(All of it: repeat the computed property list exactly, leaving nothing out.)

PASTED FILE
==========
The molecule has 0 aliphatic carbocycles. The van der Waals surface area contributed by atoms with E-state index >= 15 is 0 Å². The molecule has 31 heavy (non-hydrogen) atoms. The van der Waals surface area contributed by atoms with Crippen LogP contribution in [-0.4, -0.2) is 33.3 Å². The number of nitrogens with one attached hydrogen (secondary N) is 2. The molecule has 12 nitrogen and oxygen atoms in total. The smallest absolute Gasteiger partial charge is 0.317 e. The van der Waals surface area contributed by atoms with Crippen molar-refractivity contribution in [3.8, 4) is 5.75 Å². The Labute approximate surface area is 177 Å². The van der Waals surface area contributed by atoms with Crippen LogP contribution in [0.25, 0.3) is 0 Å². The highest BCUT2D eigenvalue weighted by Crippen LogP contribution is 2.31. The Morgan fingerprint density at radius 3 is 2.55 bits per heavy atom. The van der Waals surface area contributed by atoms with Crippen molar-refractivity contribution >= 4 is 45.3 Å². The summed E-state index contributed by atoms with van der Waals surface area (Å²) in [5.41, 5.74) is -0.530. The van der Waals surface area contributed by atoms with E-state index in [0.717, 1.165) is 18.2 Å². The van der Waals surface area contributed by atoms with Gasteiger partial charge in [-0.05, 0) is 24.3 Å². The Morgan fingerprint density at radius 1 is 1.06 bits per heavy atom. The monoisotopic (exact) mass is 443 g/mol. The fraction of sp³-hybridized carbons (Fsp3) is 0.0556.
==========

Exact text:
The molecule has 0 aliphatic carbocycles. The van der Waals surface area contributed by atoms with E-state index >= 15 is 0 Å². The molecule has 31 heavy (non-hydrogen) atoms. The van der Waals surface area contributed by atoms with Crippen LogP contribution in [-0.4, -0.2) is 33.3 Å². The number of nitrogens with one attached hydrogen (secondary N) is 2. The molecule has 12 nitrogen and oxygen atoms in total. The smallest absolute Gasteiger partial charge is 0.317 e. The van der Waals surface area contributed by atoms with Crippen molar-refractivity contribution in [3.8, 4) is 5.75 Å². The Labute approximate surface area is 177 Å². The van der Waals surface area contributed by atoms with Crippen LogP contribution in [0.25, 0.3) is 0 Å². The highest BCUT2D eigenvalue weighted by Crippen LogP contribution is 2.31. The Morgan fingerprint density at radius 3 is 2.55 bits per heavy atom. The van der Waals surface area contributed by atoms with Crippen molar-refractivity contribution >= 4 is 45.3 Å². The summed E-state index contributed by atoms with van der Waals surface area (Å²) in [5.41, 5.74) is -0.530. The van der Waals surface area contributed by atoms with E-state index in [0.717, 1.165) is 18.2 Å². The van der Waals surface area contributed by atoms with Gasteiger partial charge in [-0.05, 0) is 24.3 Å². The Morgan fingerprint density at radius 1 is 1.06 bits per heavy atom. The monoisotopic (exact) mass is 443 g/mol. The fraction of sp³-hybridized carbons (Fsp3) is 0.0556.